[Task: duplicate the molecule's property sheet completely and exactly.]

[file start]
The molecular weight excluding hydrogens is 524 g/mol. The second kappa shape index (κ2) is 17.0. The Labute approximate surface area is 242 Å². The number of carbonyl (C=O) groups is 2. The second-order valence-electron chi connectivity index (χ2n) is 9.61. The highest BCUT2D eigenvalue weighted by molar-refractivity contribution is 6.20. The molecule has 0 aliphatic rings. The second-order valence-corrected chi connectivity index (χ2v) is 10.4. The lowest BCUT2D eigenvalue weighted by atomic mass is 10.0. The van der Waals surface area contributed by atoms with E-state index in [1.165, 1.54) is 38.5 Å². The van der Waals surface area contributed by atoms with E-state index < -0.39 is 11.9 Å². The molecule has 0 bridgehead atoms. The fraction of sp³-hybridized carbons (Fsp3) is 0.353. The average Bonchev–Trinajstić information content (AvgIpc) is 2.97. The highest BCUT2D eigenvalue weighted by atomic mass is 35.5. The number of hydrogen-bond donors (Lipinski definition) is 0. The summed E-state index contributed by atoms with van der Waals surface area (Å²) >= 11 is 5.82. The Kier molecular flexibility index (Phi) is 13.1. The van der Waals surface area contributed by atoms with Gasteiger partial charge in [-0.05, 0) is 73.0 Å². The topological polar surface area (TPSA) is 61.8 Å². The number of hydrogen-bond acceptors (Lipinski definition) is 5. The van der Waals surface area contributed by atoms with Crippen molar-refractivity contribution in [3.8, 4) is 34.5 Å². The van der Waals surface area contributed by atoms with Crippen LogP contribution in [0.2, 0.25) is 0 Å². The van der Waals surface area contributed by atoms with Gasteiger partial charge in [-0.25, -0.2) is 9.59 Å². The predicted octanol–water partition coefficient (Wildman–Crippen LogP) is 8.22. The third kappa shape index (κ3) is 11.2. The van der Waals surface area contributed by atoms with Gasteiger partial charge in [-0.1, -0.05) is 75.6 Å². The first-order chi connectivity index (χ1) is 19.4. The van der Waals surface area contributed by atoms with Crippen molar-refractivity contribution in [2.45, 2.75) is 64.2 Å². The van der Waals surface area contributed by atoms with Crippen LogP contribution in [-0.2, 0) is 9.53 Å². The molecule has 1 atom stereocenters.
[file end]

The molecular weight excluding hydrogens is 524 g/mol. The second kappa shape index (κ2) is 17.0. The Labute approximate surface area is 242 Å². The number of carbonyl (C=O) groups is 2. The second-order valence-electron chi connectivity index (χ2n) is 9.61. The highest BCUT2D eigenvalue weighted by molar-refractivity contribution is 6.20. The molecule has 0 aliphatic rings. The second-order valence-corrected chi connectivity index (χ2v) is 10.4. The lowest BCUT2D eigenvalue weighted by atomic mass is 10.0. The van der Waals surface area contributed by atoms with E-state index in [1.165, 1.54) is 38.5 Å². The van der Waals surface area contributed by atoms with E-state index < -0.39 is 11.9 Å². The molecule has 0 bridgehead atoms. The fraction of sp³-hybridized carbons (Fsp3) is 0.353. The average Bonchev–Trinajstić information content (AvgIpc) is 2.97. The highest BCUT2D eigenvalue weighted by atomic mass is 35.5. The number of hydrogen-bond donors (Lipinski definition) is 0. The summed E-state index contributed by atoms with van der Waals surface area (Å²) >= 11 is 5.82. The Kier molecular flexibility index (Phi) is 13.1. The van der Waals surface area contributed by atoms with Gasteiger partial charge in [-0.05, 0) is 73.0 Å². The topological polar surface area (TPSA) is 61.8 Å². The number of hydrogen-bond acceptors (Lipinski definition) is 5. The van der Waals surface area contributed by atoms with Crippen molar-refractivity contribution in [3.8, 4) is 34.5 Å². The van der Waals surface area contributed by atoms with Crippen LogP contribution in [0.2, 0.25) is 0 Å². The van der Waals surface area contributed by atoms with Gasteiger partial charge in [-0.25, -0.2) is 9.59 Å². The predicted octanol–water partition coefficient (Wildman–Crippen LogP) is 8.22. The third kappa shape index (κ3) is 11.2. The van der Waals surface area contributed by atoms with Gasteiger partial charge in [-0.1, -0.05) is 75.6 Å². The first-order chi connectivity index (χ1) is 19.4. The van der Waals surface area contributed by atoms with Crippen molar-refractivity contribution in [2.45, 2.75) is 64.2 Å². The van der Waals surface area contributed by atoms with Crippen LogP contribution in [-0.2, 0) is 9.53 Å². The molecule has 1 atom stereocenters.